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‘Can you imag­ine stay­ing in Leeds when the peo­ple want to kill you? Fans call me a b-----d. But I’m not go­ing away.’

The Daily Telegraph - Total Football - - FRONT PAGE - Mas­simo Cellino

Mas­simo Cellino lights up his umpteenth cig­a­rette, leans for­ward while draw­ing hard on his Merit fil­ter and be­gins to tackle his rep­u­ta­tion as one of English foot­ball’s most con­tro­ver­sial own­ers and the lat­est per­ceived vil­lain in the tragic mod­ern his­tory of Leeds United.

“I can be the best a---hole in the world but I’m not a bad per­son and I never want to hurt any­one,” he says. “I can be a pain in the a--- but I’m not a bad per­son. So when peo­ple say I’m dis­hon­est, it hurts me.

“When I watch a movie, I’m the sort who wants the po­lice to win, not the bad guys. Some think I’m Machi­avel­lian. ‘ You see, Mas­simo Cellino is a moth­erf-----.’ I’m not. Some­times I do things with­out think­ing but if I make a mis­take peo­ple think I did it on pur­pose.

“When the fans call me a b------, it hurts me a lot, but I un­der­stand the fans who are p----- off. Maybe if I was in their po­si­tion I’d say the same thing. They’re so used to eat­ing s--- that they don’t be­lieve some­thing good could hap­pen. So many times they’ve had the il­lu­sion of the right thing com­ing along, so why should they be­lieve Mas­simo Cellino is the right one?

“Can you imag­ine stay­ing in Leeds when the peo­ple want to kill you? I’m de­pressed. Peo­ple tell me to go away. F------ hell. But I’m not go­ing away be­cause I’m not a cow­ard. Oth­er­wise I’d have al­ready run away.”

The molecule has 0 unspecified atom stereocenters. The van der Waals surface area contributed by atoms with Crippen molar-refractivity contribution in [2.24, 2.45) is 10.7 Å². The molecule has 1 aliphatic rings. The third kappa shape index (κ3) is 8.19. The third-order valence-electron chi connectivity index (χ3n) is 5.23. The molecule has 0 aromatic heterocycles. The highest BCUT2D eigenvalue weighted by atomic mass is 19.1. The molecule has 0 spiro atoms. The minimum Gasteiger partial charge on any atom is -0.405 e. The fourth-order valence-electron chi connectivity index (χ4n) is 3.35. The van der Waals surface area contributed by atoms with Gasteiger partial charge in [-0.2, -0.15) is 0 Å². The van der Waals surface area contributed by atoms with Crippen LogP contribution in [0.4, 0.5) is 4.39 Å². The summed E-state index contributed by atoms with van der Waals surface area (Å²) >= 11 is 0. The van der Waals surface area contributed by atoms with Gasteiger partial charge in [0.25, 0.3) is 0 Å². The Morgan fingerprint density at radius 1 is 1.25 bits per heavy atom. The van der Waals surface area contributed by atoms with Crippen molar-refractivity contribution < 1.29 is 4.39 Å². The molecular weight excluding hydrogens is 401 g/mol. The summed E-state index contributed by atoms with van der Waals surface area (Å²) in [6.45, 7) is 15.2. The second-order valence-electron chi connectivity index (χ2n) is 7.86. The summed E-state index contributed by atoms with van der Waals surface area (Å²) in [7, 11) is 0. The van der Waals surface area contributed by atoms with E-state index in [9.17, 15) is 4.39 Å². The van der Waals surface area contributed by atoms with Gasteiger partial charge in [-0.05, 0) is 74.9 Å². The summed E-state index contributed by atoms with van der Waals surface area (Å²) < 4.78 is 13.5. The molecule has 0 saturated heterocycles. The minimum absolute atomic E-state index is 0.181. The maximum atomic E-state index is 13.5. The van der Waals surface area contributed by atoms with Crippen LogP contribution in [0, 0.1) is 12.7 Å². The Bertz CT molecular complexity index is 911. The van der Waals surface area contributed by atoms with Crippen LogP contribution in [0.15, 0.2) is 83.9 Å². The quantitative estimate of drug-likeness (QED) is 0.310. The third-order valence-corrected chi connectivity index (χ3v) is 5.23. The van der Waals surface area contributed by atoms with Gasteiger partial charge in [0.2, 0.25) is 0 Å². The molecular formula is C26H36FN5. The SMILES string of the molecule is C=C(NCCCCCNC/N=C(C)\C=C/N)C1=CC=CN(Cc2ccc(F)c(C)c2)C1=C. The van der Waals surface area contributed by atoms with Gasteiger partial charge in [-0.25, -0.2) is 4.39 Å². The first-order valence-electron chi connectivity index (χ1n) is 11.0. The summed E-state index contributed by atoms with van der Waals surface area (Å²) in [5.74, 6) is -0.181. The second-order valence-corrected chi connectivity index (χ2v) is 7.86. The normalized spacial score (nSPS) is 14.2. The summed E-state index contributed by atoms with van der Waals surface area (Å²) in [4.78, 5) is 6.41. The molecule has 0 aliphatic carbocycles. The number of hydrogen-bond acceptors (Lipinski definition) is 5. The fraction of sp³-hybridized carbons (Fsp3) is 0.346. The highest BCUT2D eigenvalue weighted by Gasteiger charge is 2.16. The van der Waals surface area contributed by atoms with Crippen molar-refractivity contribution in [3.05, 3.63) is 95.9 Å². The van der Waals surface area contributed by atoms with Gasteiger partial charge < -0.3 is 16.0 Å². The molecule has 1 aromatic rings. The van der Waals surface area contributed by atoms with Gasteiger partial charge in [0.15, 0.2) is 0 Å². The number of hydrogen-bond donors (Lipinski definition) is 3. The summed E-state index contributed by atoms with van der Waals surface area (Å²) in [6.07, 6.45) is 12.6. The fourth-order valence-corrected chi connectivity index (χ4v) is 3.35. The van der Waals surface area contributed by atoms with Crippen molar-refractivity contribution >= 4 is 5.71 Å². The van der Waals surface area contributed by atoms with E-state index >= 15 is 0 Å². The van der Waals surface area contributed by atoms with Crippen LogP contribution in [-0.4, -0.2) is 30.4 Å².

It is a bleak Thurs­day af­ter­noon in Leeds and Cellino has cleared his sched­ule to talk to The Daily

Telegraph. His plush of­fice on the sec­ond floor of El­land Road’s East Stand is a serene place but the omi­nous clouds that cir­cle out­side seem an ap­pro­pri­ate me­taphor for the fresh storms en­gulf­ing the 59-year-old Ital­ian busi­ness­man.

A week af­ter our meet­ing, Lucy Ward, the part­ner of for­mer Leeds man­ager Neil Red­fearn, won her case for un­fair dis­missal and sex dis­crim­i­na­tion against the Cham­pi­onship club, where she had worked as an academy wel­fare of­fi­cer. A tri­bunal heard that Cellino had al­legedly claimed in con­ver­sa­tion with a Leeds of­fi­cial that women have no place in foot­ball and were bet­ter off in the bed­room or the beau­ti­cians. It fol­lowed news that Cellino’s youngest son, Edoardo, a Leeds di­rec­tor, had been charged by the Foot­ball As­so­ci­a­tion for re­put­edly call­ing a sup­porter a “spas­tic” on so­cial me­dia. Edoardo has com­mented, say­ing: “I did not fully un­der­stand the sever­ity of the words used as English is not my first lan­guage. Again, I can only apol­o­gise.”

And on Satur­day, around 1,000 sup­port­ers staged a protest march against the owner be­fore the 3-2 vic­tory at home to Read­ing, who just hap­pen to be man­aged by Brian McDer­mott, the first of Cellino’s five man­age­rial ca­su­al­ties in two years at the club. For a man ap­peal­ing against a sec­ond own­er­ship ban from the Foot­ball League for tax eva­sion in Italy, Cellino is ac­cus­tomed to hav­ing a tar­get on his back. But the Ward case could prove dam­ag­ing and Leeds are also still await­ing judg­ment in an­other al­leged wrong­ful dis­missal case brought by for­mer as­sis­tant man­ager Nigel Gibbs. Cellino seems to ac­cept the Ward process could have been han­dled bet­ter but he re­futes the sex­ism charge and ques­tions how the tri­bunal panel could have given so much cre­dence to Ward’s claim about that of­fen­sive re­mark he al­legedly made to Gary Cooper, chair­man of Leeds Ladies FC.